Privilege, and Discerning What’s Yours To Do

Gosh. Where to begin.

I’m processing privilege right now, and I’m figuring out what’s mine to do. If you can relate to that, and if you aren’t going to get really uncomfortable when I talk about the current state of U.S. politics and the issue of abortion, read on.

When the Supreme Court of the United States recently decided to overrule past precedent (and, in some cases, to ignore what they’d promised to do during their confirmation hearings), they did so from places of extreme privilege.

These judges may have in the past been in vulnerable situations, but now, I can confidently say that were a member of their family or friend group in the position of having to raise a child or risk their life to do so against their will, they could afford to help that person. They’re privileged enough to be able to afford to send them to a safe clinic, in a neighboring state or country, and they have the intelligence and other resources to ascertain what’s needed and get it done. They also can be assured some agency in where they live – if they decide the laws of their current state don’t work for them, they’ve got options.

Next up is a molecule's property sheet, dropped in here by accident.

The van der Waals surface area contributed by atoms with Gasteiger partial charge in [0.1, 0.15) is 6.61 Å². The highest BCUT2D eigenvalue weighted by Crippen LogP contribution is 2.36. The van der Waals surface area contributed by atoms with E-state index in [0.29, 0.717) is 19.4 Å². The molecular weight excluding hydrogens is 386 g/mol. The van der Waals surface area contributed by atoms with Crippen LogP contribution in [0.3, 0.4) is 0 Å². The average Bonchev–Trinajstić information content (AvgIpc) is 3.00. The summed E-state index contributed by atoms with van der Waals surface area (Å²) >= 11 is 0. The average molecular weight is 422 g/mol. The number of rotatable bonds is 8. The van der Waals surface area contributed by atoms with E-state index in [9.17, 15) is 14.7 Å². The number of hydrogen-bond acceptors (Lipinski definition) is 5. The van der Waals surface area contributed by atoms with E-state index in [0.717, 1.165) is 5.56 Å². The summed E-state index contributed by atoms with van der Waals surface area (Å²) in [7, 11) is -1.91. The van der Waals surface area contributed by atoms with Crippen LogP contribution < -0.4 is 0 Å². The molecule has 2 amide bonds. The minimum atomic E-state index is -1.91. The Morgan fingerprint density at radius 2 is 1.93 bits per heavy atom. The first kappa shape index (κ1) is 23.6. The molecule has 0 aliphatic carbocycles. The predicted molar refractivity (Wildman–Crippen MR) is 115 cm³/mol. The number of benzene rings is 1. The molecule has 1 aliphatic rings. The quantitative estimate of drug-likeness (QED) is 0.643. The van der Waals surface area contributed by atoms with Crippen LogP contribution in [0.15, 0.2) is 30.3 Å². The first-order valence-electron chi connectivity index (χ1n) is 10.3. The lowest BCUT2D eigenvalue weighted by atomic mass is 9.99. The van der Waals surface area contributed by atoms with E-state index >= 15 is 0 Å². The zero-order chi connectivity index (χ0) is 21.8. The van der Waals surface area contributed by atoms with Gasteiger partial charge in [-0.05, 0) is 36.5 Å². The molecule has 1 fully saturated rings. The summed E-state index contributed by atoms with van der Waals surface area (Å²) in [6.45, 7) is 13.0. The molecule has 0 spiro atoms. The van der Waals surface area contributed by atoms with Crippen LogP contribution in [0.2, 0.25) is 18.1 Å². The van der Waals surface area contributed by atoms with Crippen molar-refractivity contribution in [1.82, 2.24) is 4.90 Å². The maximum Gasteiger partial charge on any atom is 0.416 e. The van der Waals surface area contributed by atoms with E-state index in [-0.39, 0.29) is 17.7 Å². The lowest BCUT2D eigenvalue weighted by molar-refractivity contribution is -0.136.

If it isn’t obvious, these folks are in the minority. They may or may not be in the “1%”, as recent politicians have called it, but they have the privileges of wealth, and power, and education, and likely others as well. Most of them are white, and most of them are male, and for the most part, they’ve gotten to navigate the world without their right to marry who they want or, in many cases, spend time where they want or pursue the life they want, being questioned.

The vast majority of people with uteruses in the United States of America do not have all of these privileges. And in fact, a majority of people living in the U.S., whether they’ve got a uterus or not, believe that the Supreme Court’s decision was wrong. It crossed a dangerous line by setting the precedent that people can be forced to raise a child, and yet the other person (the one with the penis) who contributed their sperm is irrelevant in the matter. We’ve already, just in the last week or so, heard the horrendous news that an eleven-year-old child was denied an abortion.

Eleven. Do some simple math and think about who might have fathered that child and whether forcing an eleven-year-old child to carry a child is really a good idea.